Recommended controls for western blot

Looking to optimize your western blot experiment? Find out about recommended controls for western blot and fluorescent western blot. 


Positive control lysate

A positive control lysate is a lysate from a cell line or tissue sample known to express the protein you are detecting. A positive result from the positive control, even if the samples are negative, will indicate the procedure is optimized and working. It will verify that any negative results are valid.

We recommend you check the antibody datasheet, which will often provide a suggested positive control. Always ensure the tissue or cell line you use is from a tested species. Not all the datasheets will have a suggested suitable control, and we recommend the following in these circumstances:

  • Check to see if there are any Abreviews for the antibody. Any tissues, cells or lysates that have been used successfully by these customers can be considered a suitable positive control.
  • Try looking at the Swiss-Prot or Omnigene database links on the datasheet. These databases will often have a list of tissues that the protein is expressed in. These can also be considered suitable positive controls.
  • Check the GeneCards entry for the protein. This will usually provide you with relative levels of expression in various tissues.
  • If you still have difficulty finding a suitable control, we recommend doing a quick literature search on PubMed to see which tissues and cells express the protein of interest.

See our range of lysates here

Negative control lysate

A lysate from a cell line or tissue sample known not to express the protein you are detecting. This is to check for non-specific binding and false positive results.

Loading control

Loading controls are antibodies to housekeeping proteins, or proteins that are expressed at equivalent levels in almost all tissues and cells.

Loading controls should be used:

  • To check that all lanes in the gel contain the same amount of sample. This gives the researcher confidence that differences in the protein of interest are not due to errors while loading the gel.
  • To measure the amount of protein present in samples. To check that there has been even transfer from the gel to the membrane during the western blot procedure.

View loading controls and loading control guide

Endogenous control lysate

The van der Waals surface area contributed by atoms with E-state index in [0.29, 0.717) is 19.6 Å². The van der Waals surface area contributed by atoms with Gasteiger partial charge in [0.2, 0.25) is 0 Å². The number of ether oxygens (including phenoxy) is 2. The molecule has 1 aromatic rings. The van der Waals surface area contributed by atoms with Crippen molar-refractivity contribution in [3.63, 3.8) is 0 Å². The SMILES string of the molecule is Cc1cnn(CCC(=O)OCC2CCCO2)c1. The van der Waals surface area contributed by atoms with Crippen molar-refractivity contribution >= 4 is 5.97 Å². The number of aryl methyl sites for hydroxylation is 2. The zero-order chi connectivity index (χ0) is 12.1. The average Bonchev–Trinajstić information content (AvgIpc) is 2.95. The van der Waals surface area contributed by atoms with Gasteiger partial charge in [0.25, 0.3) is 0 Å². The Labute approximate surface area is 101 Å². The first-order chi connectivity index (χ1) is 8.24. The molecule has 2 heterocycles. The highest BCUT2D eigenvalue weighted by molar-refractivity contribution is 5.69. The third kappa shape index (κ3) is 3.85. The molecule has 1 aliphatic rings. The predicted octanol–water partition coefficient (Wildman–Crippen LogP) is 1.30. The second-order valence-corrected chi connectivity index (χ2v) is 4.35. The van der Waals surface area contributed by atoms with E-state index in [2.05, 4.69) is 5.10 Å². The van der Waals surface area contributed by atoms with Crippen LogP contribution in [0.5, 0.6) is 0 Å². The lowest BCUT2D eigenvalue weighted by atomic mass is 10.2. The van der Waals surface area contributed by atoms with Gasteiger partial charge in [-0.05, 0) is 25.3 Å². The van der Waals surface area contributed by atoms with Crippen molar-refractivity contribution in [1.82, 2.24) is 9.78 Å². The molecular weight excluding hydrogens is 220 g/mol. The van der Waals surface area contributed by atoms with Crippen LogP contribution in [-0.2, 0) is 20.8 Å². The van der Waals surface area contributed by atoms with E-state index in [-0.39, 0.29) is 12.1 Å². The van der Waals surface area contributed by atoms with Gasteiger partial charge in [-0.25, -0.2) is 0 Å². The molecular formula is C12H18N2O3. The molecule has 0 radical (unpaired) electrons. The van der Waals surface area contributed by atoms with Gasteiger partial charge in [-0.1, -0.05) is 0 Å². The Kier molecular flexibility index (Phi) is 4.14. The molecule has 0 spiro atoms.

We recommend including an endogenous control if you are testing a sample of recombinant protein. This should be an essential part of the experimental plans.

There are inherent difficulties with antibody detection of recombinant proteins that need to be considered. Folding of the recombinant protein may be different from the endogenous native form, and may prevent access of the antibody to the epitope. This is particularly the case with tagged proteins.

Always ensure tags are placed on the N or C terminal end of the recombinant protein. Most importantly, always ensure the recombinant protein includes the immunogen sequence for the antibody you are using. An endogenous positive control is important to validate the results, as well as to indicate how well the reagents (e.g. antibodies) and procedure are working.

No primary antibody control

This is when the primary antibody is not added to one strip of membrane. Secondary antibody only is added. This indicates if any non-specific binding or false positives may be due to non-specific binding of the secondary antibody.

Antibody dilution buffer containing no antibody is used in place of the primary antibody solution at this point in the procedure. The secondary antibody is incubated on the sample in the same way as usual.

Alexa Fluor® labeled loading controls for fluorescent western blot

With the advent of fluorescent western blotting, multiple proteins can now be analyzed simultaneously using different ​fluorophores.This growing technique has been proven to provide improved linearity and increased reproducibility when compared to standard chemiluminescent detection methods in Western blot.

Fluorescent western blotting works optimally in the near-infrared region of the spectrum in order to avoid the chance of membrane autofluorescence within the visible light range.

Therefore, this technique calls for bright and stable near infrared dyes, such as Alexa Fluor® 680 and Alexa Fluor® 790.

Alexa Fluor® 680
Alexa Fluor® 790
beta Actin
alpha Tubulin

Alexa Fluor® is a registered trademark of Life Technologies. Alexa Fluor® dye conjugates contain(s) technology licensed to Abcam by Life Technologies.

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